6 Tips for 2013 Office Holiday Parties

The most common questions ThinkHR, an HR and compliance solution-provider, gets during the holiday season are surrounding holiday parties. The group provides recommendations here for the perfect office-appropriate get together. Courtesy of Employee Benefit News [Images: Fotolia]

1. Have one. 1. Have one.

ThinkHR says year-end holiday parties are “great opportunities to network with your employees in a non-work environment,” get to know their spouses/partners and reconnect with employees who you may not see as often in the office. It also benefits telecommuting workers, giving them a sense of community.

2. Remember that the party is employer-sponsored 2. Remember that the party is employer-sponsored

Always follow stated employee policies at the event, and send a reminder to employees about this, too. Remember that the employer is responsible for what goes on at the party and potentially events that occur following the gathering.

3. Have a plan for “the alcohol question” 3. Have a plan for “the alcohol question”

If your company’s facilities do not permit alcohol and you choose to have the party onsite, state up front to employees that alcohol will not be served due to the rules on the premises. If you decide to serve alcohol onsite, if allowed, or at an off-site location, see our next slide for tips to limit consumption.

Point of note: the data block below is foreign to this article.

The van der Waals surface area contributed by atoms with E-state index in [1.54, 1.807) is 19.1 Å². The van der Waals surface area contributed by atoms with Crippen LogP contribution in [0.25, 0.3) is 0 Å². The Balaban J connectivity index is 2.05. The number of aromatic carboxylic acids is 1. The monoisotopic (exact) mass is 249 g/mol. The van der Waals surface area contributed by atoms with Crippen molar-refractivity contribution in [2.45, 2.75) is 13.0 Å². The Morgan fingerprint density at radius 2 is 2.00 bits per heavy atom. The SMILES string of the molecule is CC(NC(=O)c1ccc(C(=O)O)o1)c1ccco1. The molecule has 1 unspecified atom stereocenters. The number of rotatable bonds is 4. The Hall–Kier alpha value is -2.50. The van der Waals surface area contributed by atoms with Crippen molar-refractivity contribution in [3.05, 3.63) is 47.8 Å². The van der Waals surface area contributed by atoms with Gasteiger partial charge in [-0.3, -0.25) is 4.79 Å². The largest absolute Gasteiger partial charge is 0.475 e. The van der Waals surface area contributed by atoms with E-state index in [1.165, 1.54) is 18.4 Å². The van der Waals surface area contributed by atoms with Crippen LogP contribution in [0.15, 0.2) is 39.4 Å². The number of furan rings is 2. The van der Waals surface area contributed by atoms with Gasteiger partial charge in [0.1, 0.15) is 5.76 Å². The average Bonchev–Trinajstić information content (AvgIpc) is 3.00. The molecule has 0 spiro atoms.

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4. How to manage alcohol consumption 4. How to manage alcohol consumption

Have a cash bar or supply employees with only a limited number of drink tickets, provide a good selection of non-alcoholic beverages and close the bar well before the party ends. Also, be sure to provide food that is rich in starch and protein, which stay in the stomach longer, and slow the absorption of alcohol in the bloodstream.

5. Arrange transportation 5. Arrange transportation

You may want to consider arranging designated drivers or even a bus for employee transportation if at an offsite location. Have certain people monitor alcohol consumption and dial cab numbers to take people home who may have over-indulged.

6. Review insurance with your broker 6. Review insurance with your broker

It’s a good idea to check with your insurance broker about liability for any holiday party-related injuries. Typically though, workers' compensation does not cover these events, so you can take the following steps to make sure the party looks less work-related: don’t require employee attendance, schedule it on a weeknight after hours, hold it at an offsite location and make the party a family affair by inviting plus-ones.

 

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